- First drive: Ford Fiesta ST Edition
First drive: Ford Fiesta ST Edition
- Turns the Fiesta ST into a serious cornering tool
- Unique Azura Blue looks epic
Not so great
- Loses some of the standard car's playfulness
- No quicker in a straight line
What is it?
Before we answer that question, let's recap on what the standard Fiesta ST gets you.
Taking a basic Ford Fiesta as a base, it adds a punchy 200PS three-cylinder 1.5-litre petrol engine with an exhaust that makes silly noises – pops, splutters, bangs – galore. Uprated brakes and stiffer suspension mean it stops and drives very well, but it's also excellent for pootling about the city and, unlike the old model, pretty decent at munching up motorway miles, too.
Like the outside, the inside gets enough sporty touches to mark it out from the regular car, including a pair of supportive sports seats. You also get modern tech like an infotainment screen that integrates seamlessly with your smartphone, a B&O stereo, rear-view camera, interior space that'll just about accommodate a young family and running costs that won't break the bank.
And you get all that for just £24,580. But while the standard ST is great fun, it's a bit too soft to be serious competition for the likes of the Toyota GR Yaris or Hyundai i20 N – that's where this £27,000 ST Edition comes in.
It adds trick manually adjustable suspension with 12 bump and 16 rebound settings, along with light-weight flow-formed alloy wheels bolted to the hubs. Factor in the exterior's unique Azure Blue paint and contrast high-gloss black highlights used for the spoiler, wheels, lower rear bumper and boot badge, and the result is a car that sits lower and looks more purposeful than standard.
Which is enough to overlook that the interior upgrades are limited to a new steering wheel – with a Sport button – contrast seat stitching and carbon-fibre look trim.
What, no engine upgrades?
That's right, no engine upgrades. But lets face it, the standard car is hardly lacking in sparkle – it gets from 0-62mph in 6.5 seconds and hits 144mph flat out. That's quick on paper and in a car the Fiesta's size, it feels even quicker. The three-cylinder engine brims with character and returns 40mpg – there's not much that needs changing.
Anyway, the new suspension injects the ST Edition with a character all of its own. The standard model's willingness to shimmy its hips around corners has been replaced with body control that makes the car feel welded to the tarmac.
Even through a series of bends it's remarkable composed, allowing you to make full use of the Fiesta's hyperactive steering confident it won't come unstuck. Factor in the standard limited slip differential – an option on lesser STs – that drags the Fiesta out of corners like it's clawing the road, and you're left with a fun but serious hot hatch.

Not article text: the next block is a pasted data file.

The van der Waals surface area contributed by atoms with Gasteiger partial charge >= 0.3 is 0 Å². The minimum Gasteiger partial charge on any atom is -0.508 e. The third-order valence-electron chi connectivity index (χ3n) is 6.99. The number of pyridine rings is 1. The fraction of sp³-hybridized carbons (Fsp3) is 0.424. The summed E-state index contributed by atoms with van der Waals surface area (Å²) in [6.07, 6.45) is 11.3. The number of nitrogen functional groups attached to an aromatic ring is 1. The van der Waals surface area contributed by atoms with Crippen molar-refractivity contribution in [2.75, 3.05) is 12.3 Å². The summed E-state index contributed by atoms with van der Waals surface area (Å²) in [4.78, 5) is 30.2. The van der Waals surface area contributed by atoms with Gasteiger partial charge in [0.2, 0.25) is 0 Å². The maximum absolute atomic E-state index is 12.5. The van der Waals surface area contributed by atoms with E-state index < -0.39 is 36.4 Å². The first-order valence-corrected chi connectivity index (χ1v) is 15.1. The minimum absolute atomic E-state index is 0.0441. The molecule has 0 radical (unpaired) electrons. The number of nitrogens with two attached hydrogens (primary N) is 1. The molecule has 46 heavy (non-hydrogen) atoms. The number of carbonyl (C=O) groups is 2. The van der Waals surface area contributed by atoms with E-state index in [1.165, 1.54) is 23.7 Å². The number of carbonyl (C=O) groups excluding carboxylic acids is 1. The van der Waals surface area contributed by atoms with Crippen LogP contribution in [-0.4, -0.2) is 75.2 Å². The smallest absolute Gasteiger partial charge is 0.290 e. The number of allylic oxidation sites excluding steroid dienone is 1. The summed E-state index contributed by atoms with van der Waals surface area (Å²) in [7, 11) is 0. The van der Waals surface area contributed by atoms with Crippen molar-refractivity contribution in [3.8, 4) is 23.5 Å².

Okay, so the stiffer suspension gives a jigglier ride at low speed, but as the MPHs rise so does the car's ability to breath with the road, filtering out bumps and surface changes. The suspension's wide range of manual adjustability, also means you can (if you can be bothered) setup your ST to suit you or the road you're driving down simply by twisting the knobs on the coilovers.
The steering-wheel mounted is Sport button is less hassle allowing you to flick through the car's Normal, Sport and Race modes without having to take your hands off the steering wheel.
It means you can choose between the gentle throttle map, light steering, subdued exhaust noise and nannying stability control you get in Normal, ramp it all up in Sport or go straight to Race, where the steering is heavy, the throttle is sharp and the switching off of the stability and traction control is celebrated with pops and bangs from the now liberated exhaust.
Would I not be better off with the standard ST?
That all comes down personality, what the ST Edition essentially buys you is a Fiesta ST that's had a lobotomy. It's a more serious hot hatch, that slices up a twisting country road with calculated efficiency. It's just as fun as the standard car, while also being a more serious driving tool.
Something else it has in its favour is rarity. You see, while the standard car is stacked ten a penny on the UK's streets, only 300 ST Editions are coming to Britain with another 500 destined for the Continent. It's a rare car and if you're a fan of fast Fords – many UK buyers are – it might just be enough to have you snapping one up. You're certainly not going to be disappointed.
Watch: Puma ST | Ford UK
Ford Fiesta ST Edition: the facts
Model tested: Ford Fiesta ST Edition
Engine: 1.5-litre three-cylinder turbo
Gearbox: six-speed manual
Combined fuel economy: 40.4mpg
CO2 emissions: 136g/km
Price from: £27,075
As tested: £27,075
The Fiesta ST's small size means it is more chuckable than the Focus, although it is nowhere near as quick. Both cars are fun but if you need fun and practicality, the Focus will be a much better bet.
RS Fords are faster than ST models. Traditionally, they bother use turbocharged small capacity engines, however RS models are often four-wheel drive, while ST variants have always been front-wheel drive.
ST stands for Sports Technologies and it's the halfway house between the standard Ford range and even sportier RS Rallye Sport models.